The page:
The Sarghatmish Madrasa in Cairo
by Seif Kamel
Seif ad-Dim Sarghatmish was a Mamluk who's who was originally acquired (Mamluks were by definition, slaves) by Sultan Al-Nasir Muhammad. As was the custom at the time, he was called al-Nassiri as a tribute to his mater. He grew up in the corps of jamdars, or "keepers of the wardrobe." Sarghatmish, who was known to be a very handsome man, came to prominence during the reigns of al-Nasir's minor sons (specifically Sultan al-Muzaffar Haji), when he took an active part in the battles waged on their behalf. He was one of the principle agents of Sultan Hasan's return to power, and afterwards, virtually ruled the country on Hasan's behalf. However, Hsan tired of this, and had him imprisoned and then murdered in 759H. (1358). He was buried under the dome of his Madrasa.
This madrasa is located on Saliba Street just behind the Ahmed Ibn Tulun, a more famous mosque in Cairo. The Gayer Anderson museum is located to one side of that mosque, while the Sarghatmish Madrasa is located on the other side.
Saliba Street is a rather narrow lane with lots of traffic but it was easy for me to find a parking space near the madrasa, though I still had an enjoyable 10 minute walk along the street that is packed with Islamic monuments. The redevelopment of the Citadel under Sultan Al- Nasser Mohamed led to the transformation of this zone into an urban area, and Saliba Street became a major thoroughfare. Princes built town houses, palaces, mosques and schools in the area. What I enjoyed most about the Madrasa was its quiet atmosphere. I was among only three visitors that were in the facility at the time.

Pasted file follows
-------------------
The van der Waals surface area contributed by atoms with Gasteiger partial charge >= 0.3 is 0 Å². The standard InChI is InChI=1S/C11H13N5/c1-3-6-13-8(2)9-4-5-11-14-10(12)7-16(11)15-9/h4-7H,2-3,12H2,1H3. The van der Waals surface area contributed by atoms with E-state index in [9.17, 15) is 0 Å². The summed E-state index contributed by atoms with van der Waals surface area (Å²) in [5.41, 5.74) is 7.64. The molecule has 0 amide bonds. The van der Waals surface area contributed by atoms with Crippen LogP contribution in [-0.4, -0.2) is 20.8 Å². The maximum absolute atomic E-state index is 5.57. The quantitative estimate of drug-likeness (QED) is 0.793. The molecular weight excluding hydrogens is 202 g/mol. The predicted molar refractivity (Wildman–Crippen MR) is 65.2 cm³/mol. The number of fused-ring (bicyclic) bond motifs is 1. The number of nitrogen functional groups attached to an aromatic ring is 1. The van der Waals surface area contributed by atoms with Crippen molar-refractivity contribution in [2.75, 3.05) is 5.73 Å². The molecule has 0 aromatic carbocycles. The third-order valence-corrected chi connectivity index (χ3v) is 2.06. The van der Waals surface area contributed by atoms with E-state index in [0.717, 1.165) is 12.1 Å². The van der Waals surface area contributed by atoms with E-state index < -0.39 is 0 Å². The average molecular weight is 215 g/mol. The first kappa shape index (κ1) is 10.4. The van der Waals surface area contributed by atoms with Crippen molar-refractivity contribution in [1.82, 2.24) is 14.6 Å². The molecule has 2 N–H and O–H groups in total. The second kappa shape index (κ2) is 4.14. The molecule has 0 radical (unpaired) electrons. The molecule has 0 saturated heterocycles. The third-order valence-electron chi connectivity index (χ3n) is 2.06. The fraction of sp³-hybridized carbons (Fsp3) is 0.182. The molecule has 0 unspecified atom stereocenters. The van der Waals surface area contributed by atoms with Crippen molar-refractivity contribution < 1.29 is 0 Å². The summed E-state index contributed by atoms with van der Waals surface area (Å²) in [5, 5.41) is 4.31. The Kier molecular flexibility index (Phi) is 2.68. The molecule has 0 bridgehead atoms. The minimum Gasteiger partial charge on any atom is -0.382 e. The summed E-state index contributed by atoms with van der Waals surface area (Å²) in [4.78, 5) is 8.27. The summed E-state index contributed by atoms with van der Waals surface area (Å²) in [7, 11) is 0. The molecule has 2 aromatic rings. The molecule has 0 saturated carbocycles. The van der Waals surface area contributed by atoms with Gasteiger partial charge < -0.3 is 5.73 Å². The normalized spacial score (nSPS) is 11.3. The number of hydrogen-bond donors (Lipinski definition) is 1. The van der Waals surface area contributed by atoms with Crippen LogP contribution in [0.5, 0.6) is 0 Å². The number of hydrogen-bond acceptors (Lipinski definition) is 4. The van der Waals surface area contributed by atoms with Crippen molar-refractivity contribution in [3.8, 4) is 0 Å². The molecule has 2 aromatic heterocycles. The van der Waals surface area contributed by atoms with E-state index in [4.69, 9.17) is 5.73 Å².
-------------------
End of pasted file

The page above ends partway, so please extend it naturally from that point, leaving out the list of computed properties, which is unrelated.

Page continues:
The Mosque and Madrasa of Sarghatmish are attached to the northeast wall of the Ibn Tulun Mosque. Originally, houses were built here, but in 1356 they were destroyed by Prince Sarghatmish so he could build his mosque and madrasa.
The Sarghatmish Madrasa is a good example of the type of the type of Islamic foundation established in the mid-14th century by Mamluk emirs in support of higher Qur'anic studies, prophetic traditions and jurisprudence.
This school was built especially for the teaching of the Hanefite rite of Islam and it was a major merging place for the rite's leaders. They mainly came from Persia. This was why Persian architecture can be seen in this madrasa in addition to the Mamluk style. Originally, there were one senior and three junior professors appointed. Sixty students were enrolled, but there was also an orphanage school that was established as an annex. It accommodated forty children, and was directed by a teacher and an assistant who taught them the Quran, calligraphy and arithmetic.